Indeed, Detroit takes the car-sharing threat so seriously that the Big Three have all bought into the technology, with General Motors taking a stake in Maven. (GM) plans to start its own peer-to-peer car-sharing service this summer.
This is all a mystery for my generation, which grew up tearing apart old cars and putting them back together. I spent a year trying to put the engine on my 1955 Volkswagen back together. When I gave up, I towed the car and a big box full of greasy parts to a local mechanic, a German Army veteran. When he finished, even he had four parts left over.
Do you know who believes my rash, possible MAD theory? Investors in auto stocks, one of the worst-performing sectors of the stock market this year. Shares like those of General Motors (GM) keep breaking new valuation lows.
What was (GM)’s price earnings multiple today? Try a miserable zero since the company loses money, one of the lowest of all S&P 500 stocks. Hapless portfolio managers keep getting sucked into the shares, which have become one of the ultimate value traps.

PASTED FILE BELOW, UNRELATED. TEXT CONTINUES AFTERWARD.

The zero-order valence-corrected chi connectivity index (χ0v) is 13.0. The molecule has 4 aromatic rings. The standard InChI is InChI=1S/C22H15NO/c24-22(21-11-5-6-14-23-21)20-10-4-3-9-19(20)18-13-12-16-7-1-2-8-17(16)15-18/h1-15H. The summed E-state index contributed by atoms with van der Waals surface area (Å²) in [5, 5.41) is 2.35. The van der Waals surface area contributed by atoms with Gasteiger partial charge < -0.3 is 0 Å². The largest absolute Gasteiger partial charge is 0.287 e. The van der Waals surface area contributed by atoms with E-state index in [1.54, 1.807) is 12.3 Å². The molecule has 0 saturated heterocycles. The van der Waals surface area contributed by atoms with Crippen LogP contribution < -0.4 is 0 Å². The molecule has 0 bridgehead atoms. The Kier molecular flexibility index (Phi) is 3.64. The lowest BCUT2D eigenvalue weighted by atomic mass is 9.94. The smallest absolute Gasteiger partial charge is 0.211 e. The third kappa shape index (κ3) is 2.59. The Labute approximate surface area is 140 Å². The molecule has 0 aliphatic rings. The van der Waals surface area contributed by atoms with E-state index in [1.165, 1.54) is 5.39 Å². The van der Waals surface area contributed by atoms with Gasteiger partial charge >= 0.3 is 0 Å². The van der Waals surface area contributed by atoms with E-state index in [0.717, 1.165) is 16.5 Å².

It is all further evidence that my cautious view on the US economy is correct, that multiple crises overseas are ahead of us, and that the stock market could drop 5%-10% at any time. The auto industry should lead the charge to the downside, especially General Motors (GM) and Ford (F).
As for Tesla (TSLA), better to buy the car than the stock.
Sorry, the photo is a little crooked, but it’s tough holding a camera in one hand and a plane’s stick with the other while flying through the turbulence of the San Francisco Bay’s Carquinez Straight.
Air traffic control at nearby Travis Air Force base usually has a heart attack when I conduct my research in this way, with a few joyriding C-130s having more than one near miss.
https://www.madhedgefundtrader.com/wp-content/uploads/2018/05/tesla.png222745MHFTRhttps://www.madhedgefundtrader.com/wp-content/uploads/2019/05/cropped-mad-hedge-logo-transparent-192x192_f9578834168ba24df3eb53916a12c882.pngMHFTR2019-08-06 01:02:192019-09-04 13:22:00Have We Seen “Peak Auto Sales”?
My usual method of coping with nine hours of jet lag from Zermatt, Switzerland to San Francisco is to sit back, watch some golden oldies on the screen, and contemplate the state of the financial markets.